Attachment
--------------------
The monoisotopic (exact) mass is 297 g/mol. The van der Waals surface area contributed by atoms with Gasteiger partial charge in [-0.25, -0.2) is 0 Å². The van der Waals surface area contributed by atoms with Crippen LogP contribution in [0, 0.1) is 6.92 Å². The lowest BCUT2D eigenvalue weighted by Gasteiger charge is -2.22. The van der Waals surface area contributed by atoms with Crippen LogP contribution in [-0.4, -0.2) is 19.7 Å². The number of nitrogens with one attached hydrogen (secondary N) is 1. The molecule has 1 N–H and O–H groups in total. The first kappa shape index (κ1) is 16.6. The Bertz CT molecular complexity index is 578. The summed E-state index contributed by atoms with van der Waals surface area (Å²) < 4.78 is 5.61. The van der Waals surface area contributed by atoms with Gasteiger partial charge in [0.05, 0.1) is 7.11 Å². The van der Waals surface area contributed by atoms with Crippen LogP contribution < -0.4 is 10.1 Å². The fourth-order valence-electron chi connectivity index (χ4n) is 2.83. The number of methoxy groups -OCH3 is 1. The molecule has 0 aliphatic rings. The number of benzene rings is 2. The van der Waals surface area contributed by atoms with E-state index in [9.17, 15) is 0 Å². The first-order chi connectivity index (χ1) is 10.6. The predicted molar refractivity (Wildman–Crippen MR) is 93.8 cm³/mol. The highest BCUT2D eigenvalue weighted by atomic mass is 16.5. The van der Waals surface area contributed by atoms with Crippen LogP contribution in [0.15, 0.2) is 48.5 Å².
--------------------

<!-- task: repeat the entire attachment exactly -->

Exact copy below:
The monoisotopic (exact) mass is 297 g/mol. The van der Waals surface area contributed by atoms with Gasteiger partial charge in [-0.25, -0.2) is 0 Å². The van der Waals surface area contributed by atoms with Crippen LogP contribution in [0, 0.1) is 6.92 Å². The lowest BCUT2D eigenvalue weighted by Gasteiger charge is -2.22. The van der Waals surface area contributed by atoms with Crippen LogP contribution in [-0.4, -0.2) is 19.7 Å². The number of nitrogens with one attached hydrogen (secondary N) is 1. The molecule has 1 N–H and O–H groups in total. The first kappa shape index (κ1) is 16.6. The Bertz CT molecular complexity index is 578. The summed E-state index contributed by atoms with van der Waals surface area (Å²) < 4.78 is 5.61. The van der Waals surface area contributed by atoms with Gasteiger partial charge in [0.05, 0.1) is 7.11 Å². The van der Waals surface area contributed by atoms with Crippen LogP contribution < -0.4 is 10.1 Å². The fourth-order valence-electron chi connectivity index (χ4n) is 2.83. The number of methoxy groups -OCH3 is 1. The molecule has 0 aliphatic rings. The number of benzene rings is 2. The van der Waals surface area contributed by atoms with E-state index in [9.17, 15) is 0 Å². The first-order chi connectivity index (χ1) is 10.6. The predicted molar refractivity (Wildman–Crippen MR) is 93.8 cm³/mol. The highest BCUT2D eigenvalue weighted by atomic mass is 16.5. The van der Waals surface area contributed by atoms with Crippen LogP contribution in [0.15, 0.2) is 48.5 Å².